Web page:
the remarks of George Canning to Parliament on 16 March 1824, with commentary
TO ATTEMPT to shorten the road between desire and attainment is nine times out of ten to go astray, and to miss the wished-for object altogether. I am full persuaded that freedom, when acquired under the regulations prescribed by government, will be a more delightful as well as a more safe and stable possession than if it were bestowed by a sudden acclamation.
In dealing with the negro, Sir, we must remember that we are dealing with a being possessing the form and strength of a man, but the intellect of only a child. To turn him loose in the manhood of his physical strength, in the maturity of his physical passions, but in the infancy of his uninstructed reason, would be to raise up a creature resembling a human form, with all the corporeal capabilities of man, and with the thews and sinews of a giant; but being unable to impart to the work of his hands a perception of right and wrong, he finds too late that he has only created a more than mortal power of doing mischief, and himself recoils from the monster which he has made. Such would be the effect of a sudden emancipation, before the negro was prepared for the enjoyment of a well-regulared liberty. I, therefore, Sir, would proceed gradually because I would proceed safely... .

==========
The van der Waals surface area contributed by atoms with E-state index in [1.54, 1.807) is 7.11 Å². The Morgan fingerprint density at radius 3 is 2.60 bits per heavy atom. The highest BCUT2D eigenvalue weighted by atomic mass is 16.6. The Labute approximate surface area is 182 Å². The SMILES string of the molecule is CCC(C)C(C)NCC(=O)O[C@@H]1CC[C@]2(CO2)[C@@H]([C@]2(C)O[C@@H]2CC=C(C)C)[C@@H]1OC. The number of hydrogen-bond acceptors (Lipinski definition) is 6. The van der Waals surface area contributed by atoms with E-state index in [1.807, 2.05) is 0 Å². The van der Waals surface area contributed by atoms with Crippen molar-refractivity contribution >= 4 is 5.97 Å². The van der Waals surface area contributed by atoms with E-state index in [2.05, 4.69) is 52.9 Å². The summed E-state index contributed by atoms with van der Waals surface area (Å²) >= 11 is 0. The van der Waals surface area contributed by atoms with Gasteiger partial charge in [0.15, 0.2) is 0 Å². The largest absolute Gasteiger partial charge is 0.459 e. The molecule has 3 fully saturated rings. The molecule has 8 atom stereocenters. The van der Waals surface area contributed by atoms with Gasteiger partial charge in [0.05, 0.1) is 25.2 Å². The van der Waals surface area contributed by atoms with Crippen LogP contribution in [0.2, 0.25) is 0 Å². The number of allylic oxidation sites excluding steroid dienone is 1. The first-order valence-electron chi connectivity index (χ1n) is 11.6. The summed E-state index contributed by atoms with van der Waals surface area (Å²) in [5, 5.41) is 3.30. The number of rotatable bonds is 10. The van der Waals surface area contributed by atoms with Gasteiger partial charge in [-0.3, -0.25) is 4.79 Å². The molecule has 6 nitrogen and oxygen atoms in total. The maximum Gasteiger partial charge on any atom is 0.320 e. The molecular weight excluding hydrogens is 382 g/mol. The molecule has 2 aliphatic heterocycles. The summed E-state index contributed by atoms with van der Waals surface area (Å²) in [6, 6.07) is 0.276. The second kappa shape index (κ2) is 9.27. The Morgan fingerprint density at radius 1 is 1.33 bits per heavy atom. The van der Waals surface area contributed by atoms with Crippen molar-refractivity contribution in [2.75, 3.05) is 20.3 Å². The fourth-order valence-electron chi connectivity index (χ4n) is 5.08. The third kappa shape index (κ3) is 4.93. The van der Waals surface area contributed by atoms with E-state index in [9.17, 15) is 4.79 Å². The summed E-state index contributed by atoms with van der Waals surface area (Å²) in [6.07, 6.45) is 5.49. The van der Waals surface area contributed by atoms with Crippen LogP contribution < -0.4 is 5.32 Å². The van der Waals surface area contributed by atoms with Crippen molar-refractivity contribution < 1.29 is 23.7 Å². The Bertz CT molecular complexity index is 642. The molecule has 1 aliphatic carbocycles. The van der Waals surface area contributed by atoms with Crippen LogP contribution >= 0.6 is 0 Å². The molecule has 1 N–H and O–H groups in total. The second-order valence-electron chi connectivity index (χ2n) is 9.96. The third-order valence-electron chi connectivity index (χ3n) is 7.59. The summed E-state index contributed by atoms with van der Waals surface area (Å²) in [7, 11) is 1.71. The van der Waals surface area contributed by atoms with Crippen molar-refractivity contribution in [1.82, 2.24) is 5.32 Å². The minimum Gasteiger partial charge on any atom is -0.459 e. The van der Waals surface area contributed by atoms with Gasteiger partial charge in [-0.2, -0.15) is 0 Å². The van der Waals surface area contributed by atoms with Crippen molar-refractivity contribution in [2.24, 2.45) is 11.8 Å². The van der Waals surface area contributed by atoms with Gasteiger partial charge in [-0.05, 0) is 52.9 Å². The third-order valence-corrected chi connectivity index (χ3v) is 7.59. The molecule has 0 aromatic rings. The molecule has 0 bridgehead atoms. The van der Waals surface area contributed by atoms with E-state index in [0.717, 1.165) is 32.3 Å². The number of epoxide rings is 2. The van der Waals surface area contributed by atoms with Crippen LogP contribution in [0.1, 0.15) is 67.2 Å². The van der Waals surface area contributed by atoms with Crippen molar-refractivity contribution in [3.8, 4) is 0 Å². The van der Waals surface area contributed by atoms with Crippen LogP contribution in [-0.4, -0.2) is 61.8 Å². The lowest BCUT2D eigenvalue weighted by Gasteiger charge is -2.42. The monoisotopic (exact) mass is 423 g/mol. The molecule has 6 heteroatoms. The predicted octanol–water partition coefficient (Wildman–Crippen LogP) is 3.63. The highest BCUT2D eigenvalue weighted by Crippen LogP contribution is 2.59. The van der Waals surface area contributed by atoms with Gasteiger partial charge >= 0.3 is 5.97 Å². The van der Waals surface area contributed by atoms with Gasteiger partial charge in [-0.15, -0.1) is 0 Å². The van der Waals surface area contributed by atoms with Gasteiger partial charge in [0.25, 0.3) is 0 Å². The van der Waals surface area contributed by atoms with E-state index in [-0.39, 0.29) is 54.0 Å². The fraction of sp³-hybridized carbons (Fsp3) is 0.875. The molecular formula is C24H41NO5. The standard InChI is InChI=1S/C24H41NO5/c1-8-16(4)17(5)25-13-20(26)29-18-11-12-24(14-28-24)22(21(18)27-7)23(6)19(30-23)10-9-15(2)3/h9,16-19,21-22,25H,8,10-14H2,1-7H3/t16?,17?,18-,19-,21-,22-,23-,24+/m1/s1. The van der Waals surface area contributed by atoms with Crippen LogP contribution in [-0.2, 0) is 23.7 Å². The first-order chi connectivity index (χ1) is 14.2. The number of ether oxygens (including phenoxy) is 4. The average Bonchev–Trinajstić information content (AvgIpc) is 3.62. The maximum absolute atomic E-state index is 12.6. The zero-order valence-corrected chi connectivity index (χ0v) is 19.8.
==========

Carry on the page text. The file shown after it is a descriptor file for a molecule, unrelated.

george canning’s remarks in parliament (16 march 1824) related the power and intelligence of the negro to those of the creature early in his development. this speech, which warned against a sudden grant of complete freedom to the negro, outlines the way in which that race may reflect some of the same dangerous qualities brandished by frankenstein’s creation, given that each of those parties, according to canning, possess “the form and strength of a man, but the intellect of only a child” (395). there are several troubling notions in this speech, including a mild perversion of the details of the novel to which canning draws his comparison. if canning’s point is taken for its spirit and not its letter, he can be understood to suggest that it would be irresponsible for any government to create a situation in which people have total power over a situation they cannot control and that may allow them to hurt someone, including themselves: in the west indies, a moderate, paced dispersal of freedom seems justified and indeed necessary.